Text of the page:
IFA president Downey quits after €2m deal disclosure
€2.7 million pension pot brought general secretary’s exit package to €4.7 million
The revelation that former Irish Farmers’ Association general secretary Pat Smith (left) was to receive a €4.7 million combined pension and severance package has led to the resignation of the association’s president, Eddie Downey (right). Photograph: Dara Mac Dónaill/The Irish Times.
The revelation that former Irish Farmers’Association general secretary Pat Smith was to receive a €2million severance package on top of his €2.7million pension deal and has led to the resignation of the association’s president Eddie Downey.
Mr Downey stood down on Wednesday night after it it emerged at an all-day meeting of the IFA’s executive council that he had agreed a €2 million severance package with Mr Smith. This was to comprise an upfront payment of €1 million, to be followed by €100,000 annually for 10 years.
The executive council on Wednesday voted unanimously to oppose paying Mr Smith anything following his departure from the organisation, and the IFA said it would mount a robust legal challenge to the package.
The severance deal was on top of Mr Smith’s pension arrangements. The executive council was told his pension pot was worth €2.7 million a year ago when he transferred it from the IFA into his own control.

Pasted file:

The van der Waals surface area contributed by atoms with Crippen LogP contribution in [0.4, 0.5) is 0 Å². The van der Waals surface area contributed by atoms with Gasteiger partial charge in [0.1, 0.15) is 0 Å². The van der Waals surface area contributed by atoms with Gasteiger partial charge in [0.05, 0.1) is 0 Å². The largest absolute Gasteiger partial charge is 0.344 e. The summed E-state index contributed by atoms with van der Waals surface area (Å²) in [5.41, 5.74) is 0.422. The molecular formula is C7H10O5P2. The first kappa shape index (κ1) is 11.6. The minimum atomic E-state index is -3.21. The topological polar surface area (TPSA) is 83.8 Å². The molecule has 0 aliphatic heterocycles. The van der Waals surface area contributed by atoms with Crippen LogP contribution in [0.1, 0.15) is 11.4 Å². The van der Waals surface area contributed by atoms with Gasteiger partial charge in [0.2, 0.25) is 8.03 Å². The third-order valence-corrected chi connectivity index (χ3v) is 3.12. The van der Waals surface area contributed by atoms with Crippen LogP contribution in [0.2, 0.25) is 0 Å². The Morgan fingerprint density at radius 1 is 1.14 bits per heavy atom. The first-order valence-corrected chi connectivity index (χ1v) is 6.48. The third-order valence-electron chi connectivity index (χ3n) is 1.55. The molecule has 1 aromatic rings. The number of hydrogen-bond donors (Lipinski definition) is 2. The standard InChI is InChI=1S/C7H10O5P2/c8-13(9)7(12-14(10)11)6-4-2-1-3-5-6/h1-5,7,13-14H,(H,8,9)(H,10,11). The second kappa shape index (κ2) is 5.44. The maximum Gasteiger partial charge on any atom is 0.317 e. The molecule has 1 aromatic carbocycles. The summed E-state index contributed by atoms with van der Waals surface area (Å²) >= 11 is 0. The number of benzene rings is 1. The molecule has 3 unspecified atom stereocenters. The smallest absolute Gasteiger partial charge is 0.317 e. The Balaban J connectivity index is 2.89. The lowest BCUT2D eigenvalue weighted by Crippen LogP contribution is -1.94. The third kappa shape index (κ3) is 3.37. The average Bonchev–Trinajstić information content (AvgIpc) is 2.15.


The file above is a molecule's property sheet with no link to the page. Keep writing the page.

Mr Smith had been general secretary for six years, but had worked for the IFA for 25 years in a variety of posts.
He resigned last week in the face of growing outrage among farmers at the scale of his previously undisclosed pay package. His total package, including pension contributions, amounted to nearly €1 million for the two years 2013 and 2014. A grassroots campaign forced the IFA to publish his salary details, despite a long-standing refusal to do so.
Members of the executive council were told the severance agreement was signed by Mr Downey and Mr Smith but not by IFA treasurer Jer Bergin, financial controller Ken Heade, or deputy president Tim O’Leary. The latter three men are understood to have opposed the deal.
The strong opposition to the severance deal appears to have precipitated Mr Downey’s decision to step down. “This is very difficult decision for me and I am doing so in the best interests of the association which I have served for over 25 years,” he said in a statement.
Mr Downey, who did not attend Wednesday’s meeting, had already “stepped back” from his role as president pending a review of the association’s corporate governance and remuneration procedures.
His departure will lead to the election of a new IFA leader, who will be chosen by members of its 900-plus local branches.